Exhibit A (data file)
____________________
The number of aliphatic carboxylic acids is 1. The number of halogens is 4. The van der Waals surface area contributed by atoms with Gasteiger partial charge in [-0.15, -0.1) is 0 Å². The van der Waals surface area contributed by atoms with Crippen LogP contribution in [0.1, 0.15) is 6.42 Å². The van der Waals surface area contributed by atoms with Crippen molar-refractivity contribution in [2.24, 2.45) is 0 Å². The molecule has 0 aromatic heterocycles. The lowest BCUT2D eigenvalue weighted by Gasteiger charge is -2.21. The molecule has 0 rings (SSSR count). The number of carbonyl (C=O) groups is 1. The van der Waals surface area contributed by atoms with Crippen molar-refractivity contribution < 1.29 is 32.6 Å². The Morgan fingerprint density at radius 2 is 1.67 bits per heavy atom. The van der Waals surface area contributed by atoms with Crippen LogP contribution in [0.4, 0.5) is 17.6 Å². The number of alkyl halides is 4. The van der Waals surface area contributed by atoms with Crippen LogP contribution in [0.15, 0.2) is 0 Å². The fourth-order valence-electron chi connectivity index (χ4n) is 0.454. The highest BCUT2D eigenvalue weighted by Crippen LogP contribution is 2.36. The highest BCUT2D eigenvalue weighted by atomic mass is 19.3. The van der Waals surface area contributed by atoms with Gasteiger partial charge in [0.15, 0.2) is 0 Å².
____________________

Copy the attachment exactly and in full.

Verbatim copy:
The number of aliphatic carboxylic acids is 1. The number of halogens is 4. The van der Waals surface area contributed by atoms with Gasteiger partial charge in [-0.15, -0.1) is 0 Å². The van der Waals surface area contributed by atoms with Crippen LogP contribution in [0.1, 0.15) is 6.42 Å². The van der Waals surface area contributed by atoms with Crippen molar-refractivity contribution in [2.24, 2.45) is 0 Å². The molecule has 0 aromatic heterocycles. The lowest BCUT2D eigenvalue weighted by Gasteiger charge is -2.21. The molecule has 0 rings (SSSR count). The number of carbonyl (C=O) groups is 1. The van der Waals surface area contributed by atoms with Crippen molar-refractivity contribution < 1.29 is 32.6 Å². The Morgan fingerprint density at radius 2 is 1.67 bits per heavy atom. The van der Waals surface area contributed by atoms with Crippen LogP contribution in [0.4, 0.5) is 17.6 Å². The number of alkyl halides is 4. The van der Waals surface area contributed by atoms with Crippen LogP contribution in [0.15, 0.2) is 0 Å². The fourth-order valence-electron chi connectivity index (χ4n) is 0.454. The highest BCUT2D eigenvalue weighted by Crippen LogP contribution is 2.36. The highest BCUT2D eigenvalue weighted by atomic mass is 19.3. The van der Waals surface area contributed by atoms with Gasteiger partial charge in [0.15, 0.2) is 0 Å².